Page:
The answer, put simply, is yes.

I wrote earlier that I didn’t intend on giving up. When I wrote that, you maybe thought I meant I laid down and wallowed in self-pity. Nope. I did get angry with God, but he was teaching me…and I learned. I became angry with God because I thought he was punishing me for something. I gave my life to Christ when I was 18, right after graduating from high school, and I had been living for Him, for His glory.

When I got sick, I found it completely unfair that a loving God could see fit to let me go through something like that. But here’s the thing: he never promised it would be easy. In fact, Jesus promised that we would face adversity, face persecution, face suffering – but he promised that we wouldn’t ever have to go through what we could not bear [1 Corinthians 10:13].

I was told that the stress of going the pre-med route would kill me. I was told that I needed to pick a different direction for my life. I had no Plan B for my life – it was med school or nothing, so hearing those words was incredibly intimidating. I was a 21-year-old college junior who now had literally no direction…but I did have faith.

I took the advice of family, friends, and doctors, and I started doing what I love – theatre. I switched my major and immediately God began opening doors and paving roads. I had no idea what the future held, but I knew one thing for certain – God was guiding my steps, and his plan for my life was better than my own.

Last summer I had the incredible opportunity to serve as a missionary to Gulf Shores, AL. While there, God answered my major question: “What am I supposed to do with my life?” We were holding an afternoon day camp in an inner-city location, and I felt a strong attraction to the middle and high school aged kids. These were kids who were extremely talented and passionate about the things they loved, but who were constantly being told by their families and by society that they would never amount to anything. The arts was a way that God allowed me to connect with these kids – they taught me to rap and step, I shared the Gospel with them through the things they loved.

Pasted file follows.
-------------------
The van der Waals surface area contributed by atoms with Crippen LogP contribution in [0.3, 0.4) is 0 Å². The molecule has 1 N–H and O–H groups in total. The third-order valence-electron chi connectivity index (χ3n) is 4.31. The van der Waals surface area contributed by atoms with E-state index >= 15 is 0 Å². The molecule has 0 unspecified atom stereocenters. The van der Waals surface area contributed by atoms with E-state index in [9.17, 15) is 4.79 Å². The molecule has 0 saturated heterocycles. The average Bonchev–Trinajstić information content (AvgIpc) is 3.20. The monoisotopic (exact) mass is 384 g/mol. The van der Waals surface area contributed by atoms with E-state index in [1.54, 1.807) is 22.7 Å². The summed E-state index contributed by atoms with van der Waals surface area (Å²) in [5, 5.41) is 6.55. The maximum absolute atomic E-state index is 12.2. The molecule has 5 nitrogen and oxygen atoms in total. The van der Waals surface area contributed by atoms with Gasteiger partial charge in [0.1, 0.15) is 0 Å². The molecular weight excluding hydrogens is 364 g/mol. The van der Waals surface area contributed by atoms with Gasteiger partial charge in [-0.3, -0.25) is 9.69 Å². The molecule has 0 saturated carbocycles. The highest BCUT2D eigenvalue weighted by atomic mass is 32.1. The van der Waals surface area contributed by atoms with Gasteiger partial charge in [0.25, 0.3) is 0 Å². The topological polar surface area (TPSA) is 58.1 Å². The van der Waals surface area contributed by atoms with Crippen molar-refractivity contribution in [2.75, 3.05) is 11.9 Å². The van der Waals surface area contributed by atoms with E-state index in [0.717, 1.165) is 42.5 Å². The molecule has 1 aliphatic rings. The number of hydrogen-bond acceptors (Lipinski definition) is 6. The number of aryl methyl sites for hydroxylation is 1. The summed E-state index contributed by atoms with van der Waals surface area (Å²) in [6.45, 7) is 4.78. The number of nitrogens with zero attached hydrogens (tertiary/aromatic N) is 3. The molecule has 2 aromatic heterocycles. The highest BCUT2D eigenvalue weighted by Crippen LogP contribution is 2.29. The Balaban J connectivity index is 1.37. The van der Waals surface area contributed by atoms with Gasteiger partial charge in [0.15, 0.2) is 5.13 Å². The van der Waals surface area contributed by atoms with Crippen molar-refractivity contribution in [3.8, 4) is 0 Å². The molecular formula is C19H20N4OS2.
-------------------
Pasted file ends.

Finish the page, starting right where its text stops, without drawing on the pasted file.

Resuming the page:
If you had told me when I graduated from high school that I would end up being a theatre major, attending seminary, moving to New York, and being an inner-city arts minister, I would have laughed at you. But plans change.

I have come to see that all these things I have gone through, all the medical scares and hospital stays and plan changes, they have all happened to show how big God is. When I graduated from high school I was so focused on my plans…I never considered what His plans were. My illness served in a way to make slow down, no, to stop and to ask, “Is this really what life is about?” You have to figure out what living truly is. 

I can promise you that if you are living for you, for yourself, and your goals and your plans, your life will feel incomplete. You will never truly experience life to the fullest. It is only when you completely let go and let God come in and take over that you will discover what living to the fullest means. This life, it’s not about us. It’s about Christ, about living in a manner that brings glory to Him, and about proclaiming His love story to the nations. The victory of the cross drives us, and the power of the Holy Spirit sustains us. Embracing that victory and power, dying to yourself and living in Christ – that is what living life to the fullest is all about. 

I don’t do anything of my own power. I do all things through Christ, for He is the one who strengthens me. I am nothing without him, my life has no meaning apart from him. My diseases do not define me – my relationship with Christ does. My life is a prime example of 2 Corinthians 12:9-10, which states that His power is made perfect through weakness. The whole world can see that I am sick; the whole world can also see that God is at work, and he is using a Southern girl with a chronic illness to go forth and share His love story.

Do not let illness or limitation define you. Let the love of Christ define you, and see that living life to the fullest means realizing it is not at all about you but that it is all about him.

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Questions: What struggles often hold you back from living to the fullest? When have your plans drastically changed? How is the direction of your life different than it was a few years ago?

This guest post was part of a guest post series called "Living to the Fullest." Interested in joining in? I'm still looking for submissions! Just write up a post, or even just an idea, and e-mail it my way!